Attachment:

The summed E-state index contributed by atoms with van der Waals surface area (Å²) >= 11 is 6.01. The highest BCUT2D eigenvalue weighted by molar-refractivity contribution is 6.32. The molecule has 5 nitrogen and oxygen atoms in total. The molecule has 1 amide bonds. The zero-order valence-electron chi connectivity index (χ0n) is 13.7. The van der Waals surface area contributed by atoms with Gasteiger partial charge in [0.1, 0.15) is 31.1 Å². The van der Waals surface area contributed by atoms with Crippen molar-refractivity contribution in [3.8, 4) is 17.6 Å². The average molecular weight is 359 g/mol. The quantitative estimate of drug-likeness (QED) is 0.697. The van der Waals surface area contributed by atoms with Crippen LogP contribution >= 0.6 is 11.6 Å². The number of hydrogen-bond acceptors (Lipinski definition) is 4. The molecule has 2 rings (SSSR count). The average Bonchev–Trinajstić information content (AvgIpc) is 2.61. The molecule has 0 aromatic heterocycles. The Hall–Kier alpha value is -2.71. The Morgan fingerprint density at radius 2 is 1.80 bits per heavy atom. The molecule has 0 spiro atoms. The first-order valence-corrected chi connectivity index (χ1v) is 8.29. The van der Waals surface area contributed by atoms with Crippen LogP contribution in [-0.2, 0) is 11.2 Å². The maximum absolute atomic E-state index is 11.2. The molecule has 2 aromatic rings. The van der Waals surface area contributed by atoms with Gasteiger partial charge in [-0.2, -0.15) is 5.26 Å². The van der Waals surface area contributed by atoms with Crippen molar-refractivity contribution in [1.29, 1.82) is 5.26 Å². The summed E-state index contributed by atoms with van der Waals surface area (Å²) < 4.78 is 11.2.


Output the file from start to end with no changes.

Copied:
The summed E-state index contributed by atoms with van der Waals surface area (Å²) >= 11 is 6.01. The highest BCUT2D eigenvalue weighted by molar-refractivity contribution is 6.32. The molecule has 5 nitrogen and oxygen atoms in total. The molecule has 1 amide bonds. The zero-order valence-electron chi connectivity index (χ0n) is 13.7. The van der Waals surface area contributed by atoms with Gasteiger partial charge in [0.1, 0.15) is 31.1 Å². The van der Waals surface area contributed by atoms with Crippen molar-refractivity contribution in [3.8, 4) is 17.6 Å². The average molecular weight is 359 g/mol. The quantitative estimate of drug-likeness (QED) is 0.697. The van der Waals surface area contributed by atoms with Crippen LogP contribution >= 0.6 is 11.6 Å². The number of hydrogen-bond acceptors (Lipinski definition) is 4. The molecule has 2 rings (SSSR count). The average Bonchev–Trinajstić information content (AvgIpc) is 2.61. The molecule has 0 aromatic heterocycles. The Hall–Kier alpha value is -2.71. The Morgan fingerprint density at radius 2 is 1.80 bits per heavy atom. The molecule has 0 spiro atoms. The first-order valence-corrected chi connectivity index (χ1v) is 8.29. The van der Waals surface area contributed by atoms with Crippen LogP contribution in [-0.2, 0) is 11.2 Å². The maximum absolute atomic E-state index is 11.2. The molecule has 2 aromatic rings. The van der Waals surface area contributed by atoms with Gasteiger partial charge in [-0.2, -0.15) is 5.26 Å². The van der Waals surface area contributed by atoms with Crippen molar-refractivity contribution in [1.29, 1.82) is 5.26 Å². The summed E-state index contributed by atoms with van der Waals surface area (Å²) < 4.78 is 11.2.